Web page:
Russian investigators have blamed the Polish crew for last year's airplane crash that killed Polish President Lech Kaczynski and dozens of other prominent Poles.
As part of the final results of the probe into the crash presented today, they say pilots flying the plane were under pressure to land in bad weather from a Polish Air Force commander.
Kaczynski, his wife, and 94 others died in April 2010 when the presidential jet crashed while trying to land in Smolensk in thick fog.
Kaczynski and his delegation were on their way to attend a ceremony commemorating the victims of the 1940 Katyn massacre, in which 20,000 Polish officers and other prisoners of war were killed by the Soviet secret police.
Speaking at a news conference in the Russian capital, the head of the Moscow-based Intergovernmental Aviation Committee, Tatyana Anodina, said the Polish crew had made a series of mistakes.
"There were substantial deficiencies in the organization of this very important flight, particularly in the composition and training of the crew, flight preparedness, and the choice of backup airfields," Anodina said.
Russian investigators found no fault with Russian air-traffic controllers, who they say advised the Polish pilots to land at a substitute airfield and did not give the jet final authorization to land.
Tatyana Anodina, head of the Moscow-based aviation commission that investigated the April 2010 crash
Anodina said that the presence of high-ranking Polish officials, including Poland's air-force commander General Andrzej Blasik, in the cockpit also pressured the pilots to land despite poor visibility.
"The presence of the Polish Air Force commander in the cockpit until impact with the ground put psychological pressure on the commander's decision to continue lowering the plane's altitude under conditions of unjustified risk with the dominant goal of landing at any cost," Anodina said.
Anodina added that the commander had a high blood-alcohol level.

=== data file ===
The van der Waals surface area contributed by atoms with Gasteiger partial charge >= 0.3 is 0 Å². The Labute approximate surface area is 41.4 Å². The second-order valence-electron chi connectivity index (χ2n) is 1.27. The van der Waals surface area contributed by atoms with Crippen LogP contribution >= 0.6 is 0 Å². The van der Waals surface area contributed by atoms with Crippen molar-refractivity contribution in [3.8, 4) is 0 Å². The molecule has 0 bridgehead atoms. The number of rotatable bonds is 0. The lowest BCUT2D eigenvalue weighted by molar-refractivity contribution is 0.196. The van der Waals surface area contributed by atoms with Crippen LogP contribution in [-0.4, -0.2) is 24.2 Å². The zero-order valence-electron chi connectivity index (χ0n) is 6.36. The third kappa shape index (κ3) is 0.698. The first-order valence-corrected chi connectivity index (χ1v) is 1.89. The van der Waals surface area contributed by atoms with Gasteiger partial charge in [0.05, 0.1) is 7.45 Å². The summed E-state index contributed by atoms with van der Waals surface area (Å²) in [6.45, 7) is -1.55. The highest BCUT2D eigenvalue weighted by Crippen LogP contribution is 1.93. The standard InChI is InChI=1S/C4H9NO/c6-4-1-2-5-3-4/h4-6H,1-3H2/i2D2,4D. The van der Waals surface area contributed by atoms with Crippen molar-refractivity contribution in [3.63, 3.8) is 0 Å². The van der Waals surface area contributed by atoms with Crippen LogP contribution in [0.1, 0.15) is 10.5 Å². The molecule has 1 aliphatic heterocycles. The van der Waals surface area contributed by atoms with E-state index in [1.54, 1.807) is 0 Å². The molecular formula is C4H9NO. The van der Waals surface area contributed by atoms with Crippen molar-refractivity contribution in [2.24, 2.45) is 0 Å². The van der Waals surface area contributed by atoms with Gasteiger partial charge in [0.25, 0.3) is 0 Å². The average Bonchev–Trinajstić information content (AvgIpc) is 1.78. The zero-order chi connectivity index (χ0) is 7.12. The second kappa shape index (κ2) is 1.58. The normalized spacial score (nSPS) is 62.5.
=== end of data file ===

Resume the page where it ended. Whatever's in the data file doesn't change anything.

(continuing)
She also said Kaczynski's presence put additional pressure on the crew. At one stage in the flight, one of the plane's crew members said Kaczynski would "get mad" if the flight was diverted, according to a flight recording excerpt aired at the press conference.
But the head of the committee's technical commission, Aleksei Morozov, told reporters that said there had been no "concrete command" from Kaczynski to land in Smolensk.Polish Response
Kaczynski and his delegation were on their way to attend a ceremony marking the 70th anniversary of the World War II Katyn massacre, in which 20,000 Polish officers and other prisoners of war were killed by the Soviet secret police.
The visit was a highly symbolic step for the two states. Katyn had long strained relations, with Moscow until 1990 blaming the killings on Nazi Germany.
Russian aviation officials today handed over their report on the crash to Poland, where it has already come under fierce criticism.
Kaczynski's twin brother, former Prime Minister Jaroslaw Kaczynski, blamed the report for putting the entire blame on the Polish pilots and branded it "a joke against Poland."
He told a news conference that his right-wing Law and Justice party (PiS) would call on the Polish parliament to reject Russia's findings.
"Today we have the consequences in the shape of a report which, first of all, blames Polish pilots and Poland in general for this catastrophe in an entirely one-sided manner and without any proof," Jaroslaw Kaczynski said.
The site, in Smolensk, of the crash that killed President Lech Kaczynski and 95 others in April 2010
Pawel Kowal, a Polish member of the European Parliament who served as a close adviser to the late Polish president, told RFE/RL that the report aimed at whitewashing Russia.
"It does not focus on explaining all of the reasons or following all of the threads, it focuses exclusively on defending the reputation of Russia's raison d'etre," Kowal said.
A lawyer for Kaczynski and other relatives of the victims, Rafal Rogalski, told Reuters that Russia's findings were one-sided and "an absolute scandal."
Polish Defense Minister Bogdan Klich said most of the Russian commission's findings were accurate, but noted that the report gave only a partial account of events.
Polish officials had criticized a preliminary Russian report released in December, with Prime Minister Donald Tusk saying the findings were unacceptable and riddled with errors.
Tusk has reportedly cut short his holiday and is due to deliver a special address on the report on January 13.based on RFE/RL and agency reports